HC Deb 20 November 1979 vol 974 cc195-6
8. Mr. Whitehead

asked the Secretary of State for Education and Science how many representations he has received concerning the decision to cut back on free school transport and how many have been in support of his proposals.

Mr. Macfarlane

About 3,200 letters have been received, almost all opposing—in similar terms—any change in the law. But local authority associations and a number of individual local education authorities have expressed their support for removal of the inflexible requirement that where an authority provides transport it must be provided free.

Mr. Whitehead

Does not the hon. Member see that those 3,200 letters are 3,200 reasons why there is great public outrage at the removal of free school transport under section 23? Does he not agree that this is a violation of all the undertakings given to denominational schools under the 1944 Act? Will the hon. Gentleman take it from me that, in the largest Catholic secondary school in my constituency, over half the pupils are dependent upon free school transport? What is he going to say to the parents of those children, since these measures will prevent them from sending their children to the school of their choice?

Mr. Macfarlane

I do not believe that the hon. Member for Derby, North (Mr. Whitehead) was here when we developed this question earlier. I will go over it for his benefit. Of those 3,200 letters, at least two-thirds were representations from persons writing as members of the Roman Catholic Church. I understand their anxieties, but I cannot agree with the hon. Member when he says there is deep public outrage. I do not believe that that is the case. What I believe—and I think that it is worth taking up the time of the House in order to explain it—is that there has been a degree of misunderstanding. The issue is one of how local education authorities might decide to use their new powers to charge. There is no statutory requirement on local authorities under the Education Act 1944 to provide free transport for children attending a denominational school unless there is no nearer appropriate school. All I can say is that my right hon. and learned Friend will keep the matter under review as the legislative proposals develop.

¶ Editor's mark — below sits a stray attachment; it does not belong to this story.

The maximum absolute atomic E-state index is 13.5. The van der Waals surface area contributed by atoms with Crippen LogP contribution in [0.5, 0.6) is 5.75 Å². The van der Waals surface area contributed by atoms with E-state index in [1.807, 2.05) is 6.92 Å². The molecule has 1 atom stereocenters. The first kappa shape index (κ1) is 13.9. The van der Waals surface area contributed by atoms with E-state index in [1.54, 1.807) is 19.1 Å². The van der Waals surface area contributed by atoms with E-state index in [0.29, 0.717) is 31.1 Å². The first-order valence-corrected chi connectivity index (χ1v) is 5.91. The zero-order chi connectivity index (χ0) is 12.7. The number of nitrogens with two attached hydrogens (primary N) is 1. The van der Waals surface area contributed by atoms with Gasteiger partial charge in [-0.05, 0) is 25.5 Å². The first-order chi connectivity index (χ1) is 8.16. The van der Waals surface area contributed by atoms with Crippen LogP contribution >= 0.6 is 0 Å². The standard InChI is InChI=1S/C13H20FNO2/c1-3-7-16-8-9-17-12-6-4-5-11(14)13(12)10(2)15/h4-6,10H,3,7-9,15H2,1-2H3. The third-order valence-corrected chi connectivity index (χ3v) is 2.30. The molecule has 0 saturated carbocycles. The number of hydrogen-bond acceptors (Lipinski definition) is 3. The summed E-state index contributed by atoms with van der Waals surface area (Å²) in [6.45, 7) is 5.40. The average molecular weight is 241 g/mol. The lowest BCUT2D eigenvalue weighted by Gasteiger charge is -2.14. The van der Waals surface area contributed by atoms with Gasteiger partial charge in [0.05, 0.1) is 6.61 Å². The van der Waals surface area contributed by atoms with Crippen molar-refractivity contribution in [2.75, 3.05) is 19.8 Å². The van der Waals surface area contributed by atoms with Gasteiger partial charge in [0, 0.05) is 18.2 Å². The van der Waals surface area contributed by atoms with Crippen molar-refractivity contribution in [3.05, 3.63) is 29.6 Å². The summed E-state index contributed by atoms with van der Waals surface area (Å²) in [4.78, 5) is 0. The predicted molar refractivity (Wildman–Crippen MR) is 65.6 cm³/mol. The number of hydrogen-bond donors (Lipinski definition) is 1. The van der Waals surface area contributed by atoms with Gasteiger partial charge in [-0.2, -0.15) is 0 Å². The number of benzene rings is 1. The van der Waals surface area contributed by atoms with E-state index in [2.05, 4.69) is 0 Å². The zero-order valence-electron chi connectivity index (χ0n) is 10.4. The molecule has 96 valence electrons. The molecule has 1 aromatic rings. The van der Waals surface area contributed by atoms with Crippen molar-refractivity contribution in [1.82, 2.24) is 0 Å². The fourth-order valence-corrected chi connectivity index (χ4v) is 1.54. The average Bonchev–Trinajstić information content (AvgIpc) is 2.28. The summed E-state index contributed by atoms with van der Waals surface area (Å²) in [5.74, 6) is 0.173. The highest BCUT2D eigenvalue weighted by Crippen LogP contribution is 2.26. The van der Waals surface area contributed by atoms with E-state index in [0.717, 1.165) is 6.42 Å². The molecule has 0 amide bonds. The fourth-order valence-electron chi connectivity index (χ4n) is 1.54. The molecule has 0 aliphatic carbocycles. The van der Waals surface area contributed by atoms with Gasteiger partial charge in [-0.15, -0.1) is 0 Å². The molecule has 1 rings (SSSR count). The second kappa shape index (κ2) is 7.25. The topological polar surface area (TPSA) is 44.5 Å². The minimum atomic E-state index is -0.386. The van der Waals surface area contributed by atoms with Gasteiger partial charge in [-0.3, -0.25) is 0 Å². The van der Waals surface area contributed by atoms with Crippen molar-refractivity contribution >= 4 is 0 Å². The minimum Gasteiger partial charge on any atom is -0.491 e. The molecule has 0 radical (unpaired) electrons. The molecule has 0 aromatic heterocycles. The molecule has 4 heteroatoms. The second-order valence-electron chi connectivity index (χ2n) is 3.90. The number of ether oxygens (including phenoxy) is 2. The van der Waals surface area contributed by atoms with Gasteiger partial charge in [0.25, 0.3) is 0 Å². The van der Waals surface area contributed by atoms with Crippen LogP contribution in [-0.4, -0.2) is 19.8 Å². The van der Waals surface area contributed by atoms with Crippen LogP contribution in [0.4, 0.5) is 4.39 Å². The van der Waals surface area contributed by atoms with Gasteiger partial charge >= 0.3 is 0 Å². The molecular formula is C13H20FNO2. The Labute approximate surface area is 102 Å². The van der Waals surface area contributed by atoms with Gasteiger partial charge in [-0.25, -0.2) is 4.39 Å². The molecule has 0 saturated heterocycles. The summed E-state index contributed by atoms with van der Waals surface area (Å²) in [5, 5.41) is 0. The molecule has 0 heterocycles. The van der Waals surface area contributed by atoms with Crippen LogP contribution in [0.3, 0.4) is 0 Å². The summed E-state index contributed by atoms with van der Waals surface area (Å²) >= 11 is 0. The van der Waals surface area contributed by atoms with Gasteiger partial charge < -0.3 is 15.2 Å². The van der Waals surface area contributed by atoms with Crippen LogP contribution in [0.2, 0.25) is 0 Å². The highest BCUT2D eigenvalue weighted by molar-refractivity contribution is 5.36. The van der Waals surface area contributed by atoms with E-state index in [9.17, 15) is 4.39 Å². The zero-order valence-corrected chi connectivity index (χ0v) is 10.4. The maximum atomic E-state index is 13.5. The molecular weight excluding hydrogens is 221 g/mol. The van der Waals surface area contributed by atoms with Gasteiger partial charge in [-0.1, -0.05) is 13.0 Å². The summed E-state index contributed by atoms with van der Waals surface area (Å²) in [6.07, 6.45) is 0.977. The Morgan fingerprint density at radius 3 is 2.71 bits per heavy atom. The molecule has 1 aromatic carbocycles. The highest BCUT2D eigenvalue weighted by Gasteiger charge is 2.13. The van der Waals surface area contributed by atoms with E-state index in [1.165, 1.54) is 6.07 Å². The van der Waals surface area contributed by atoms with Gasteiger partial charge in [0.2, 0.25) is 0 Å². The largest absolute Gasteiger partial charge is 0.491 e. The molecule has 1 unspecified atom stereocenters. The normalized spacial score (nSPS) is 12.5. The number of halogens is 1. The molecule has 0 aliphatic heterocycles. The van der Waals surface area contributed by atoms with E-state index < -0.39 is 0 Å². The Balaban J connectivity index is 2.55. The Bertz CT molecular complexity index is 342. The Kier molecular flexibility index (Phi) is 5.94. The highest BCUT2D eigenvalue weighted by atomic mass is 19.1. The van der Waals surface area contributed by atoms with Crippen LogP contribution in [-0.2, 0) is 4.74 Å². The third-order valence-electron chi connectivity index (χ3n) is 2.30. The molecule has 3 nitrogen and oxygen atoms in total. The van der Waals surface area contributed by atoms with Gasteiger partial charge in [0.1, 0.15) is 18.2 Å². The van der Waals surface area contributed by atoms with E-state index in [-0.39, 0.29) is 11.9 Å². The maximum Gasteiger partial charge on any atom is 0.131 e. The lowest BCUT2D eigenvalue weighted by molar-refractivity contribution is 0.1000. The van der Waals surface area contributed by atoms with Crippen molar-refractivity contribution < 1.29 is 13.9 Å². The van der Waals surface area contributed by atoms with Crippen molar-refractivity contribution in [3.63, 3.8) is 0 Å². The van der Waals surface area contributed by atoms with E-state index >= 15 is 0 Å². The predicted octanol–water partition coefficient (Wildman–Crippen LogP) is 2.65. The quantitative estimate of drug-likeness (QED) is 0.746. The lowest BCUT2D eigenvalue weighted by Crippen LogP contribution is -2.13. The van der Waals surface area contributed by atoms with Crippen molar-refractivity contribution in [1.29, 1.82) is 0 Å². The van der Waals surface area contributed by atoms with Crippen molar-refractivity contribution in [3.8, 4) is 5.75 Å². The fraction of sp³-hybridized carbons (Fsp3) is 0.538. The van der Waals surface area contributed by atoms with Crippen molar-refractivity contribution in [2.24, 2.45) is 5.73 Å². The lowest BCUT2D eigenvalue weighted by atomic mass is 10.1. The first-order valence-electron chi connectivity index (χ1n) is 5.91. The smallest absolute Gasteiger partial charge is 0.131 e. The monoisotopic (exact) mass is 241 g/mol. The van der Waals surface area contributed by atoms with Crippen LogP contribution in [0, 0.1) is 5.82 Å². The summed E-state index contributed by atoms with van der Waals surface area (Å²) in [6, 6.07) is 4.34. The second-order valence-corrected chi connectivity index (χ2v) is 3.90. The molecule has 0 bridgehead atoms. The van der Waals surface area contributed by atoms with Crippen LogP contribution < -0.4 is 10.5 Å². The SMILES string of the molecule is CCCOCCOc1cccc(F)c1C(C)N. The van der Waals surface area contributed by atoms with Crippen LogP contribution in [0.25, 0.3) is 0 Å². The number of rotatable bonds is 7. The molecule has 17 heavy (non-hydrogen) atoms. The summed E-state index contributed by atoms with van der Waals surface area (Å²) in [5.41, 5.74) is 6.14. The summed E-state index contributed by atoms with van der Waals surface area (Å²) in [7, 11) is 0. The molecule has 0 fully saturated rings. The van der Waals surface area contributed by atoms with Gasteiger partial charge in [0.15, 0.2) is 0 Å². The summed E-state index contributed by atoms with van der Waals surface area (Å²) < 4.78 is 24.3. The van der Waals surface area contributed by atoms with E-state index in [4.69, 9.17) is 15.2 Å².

Mrs. Kellett-Bowman

Bearing in mind the extreme unfairness of the present "all or nothing" approach, which bears no relationship to the danger of a journey, does not my hon. Friend agree that it would be much fairer to have a flat rate of, say, 10p per journey, or £1 a week, which would increase choice rather than diminish it?

Mr. Macfarlane

My hon. Friend raises an important point. This is something which may be considered in Committee. It is up to each local education authority to determine what it wishes to do.

Mr. Roy Hughes

Does the Minister appreciate that his proposals are causing considerable consternation among governing bodies not only of Catholic schools but of bilingual schools which have large catchment areas? It is working-class parents who, very often, are potentially affected. Will the Minister reconsider his proposal?

Mr. Macfarlane

If the hon. Member wishes to convey anything to my right hon. and learned Friend, it would of course form part and parcel of the review during the next couple of months.

Mr. Sainsbury

Does not my hon. Friend agree that it is an anomaly that, of two children waiting at the same place, one can be taken free on the school bus and the other must pay to travel on public transport, merely because their homes are 100 metres or so apart? Would it not be much more sensible to give local authorities the discretion that the Government intends?

Mr. Macfarlane

Yes. I fully agree with my hon. Friend and I am grateful for his remarks. I suspect that his observations are shared by most hon. Members in all quarters of this House.